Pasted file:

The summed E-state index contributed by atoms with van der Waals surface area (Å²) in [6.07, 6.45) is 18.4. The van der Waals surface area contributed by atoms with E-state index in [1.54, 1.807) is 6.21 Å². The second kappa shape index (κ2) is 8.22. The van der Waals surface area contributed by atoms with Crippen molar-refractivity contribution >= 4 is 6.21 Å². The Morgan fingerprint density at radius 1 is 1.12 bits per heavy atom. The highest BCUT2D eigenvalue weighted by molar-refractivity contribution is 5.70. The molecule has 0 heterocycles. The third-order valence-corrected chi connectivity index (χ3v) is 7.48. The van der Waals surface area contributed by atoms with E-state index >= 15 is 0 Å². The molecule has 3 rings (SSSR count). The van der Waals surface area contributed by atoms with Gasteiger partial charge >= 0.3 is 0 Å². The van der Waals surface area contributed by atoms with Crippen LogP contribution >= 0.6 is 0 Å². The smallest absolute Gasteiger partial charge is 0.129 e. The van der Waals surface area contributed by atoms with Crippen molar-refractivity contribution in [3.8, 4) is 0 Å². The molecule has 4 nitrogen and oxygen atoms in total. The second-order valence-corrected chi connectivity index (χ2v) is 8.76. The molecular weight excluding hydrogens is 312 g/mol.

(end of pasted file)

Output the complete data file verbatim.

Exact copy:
The summed E-state index contributed by atoms with van der Waals surface area (Å²) in [6.07, 6.45) is 18.4. The van der Waals surface area contributed by atoms with E-state index in [1.54, 1.807) is 6.21 Å². The second kappa shape index (κ2) is 8.22. The van der Waals surface area contributed by atoms with Crippen molar-refractivity contribution >= 4 is 6.21 Å². The Morgan fingerprint density at radius 1 is 1.12 bits per heavy atom. The highest BCUT2D eigenvalue weighted by molar-refractivity contribution is 5.70. The molecule has 0 heterocycles. The third-order valence-corrected chi connectivity index (χ3v) is 7.48. The van der Waals surface area contributed by atoms with E-state index >= 15 is 0 Å². The molecule has 3 rings (SSSR count). The van der Waals surface area contributed by atoms with Gasteiger partial charge >= 0.3 is 0 Å². The van der Waals surface area contributed by atoms with Crippen LogP contribution >= 0.6 is 0 Å². The smallest absolute Gasteiger partial charge is 0.129 e. The van der Waals surface area contributed by atoms with Crippen molar-refractivity contribution in [3.8, 4) is 0 Å². The molecule has 4 nitrogen and oxygen atoms in total. The second-order valence-corrected chi connectivity index (χ2v) is 8.76. The molecular weight excluding hydrogens is 312 g/mol.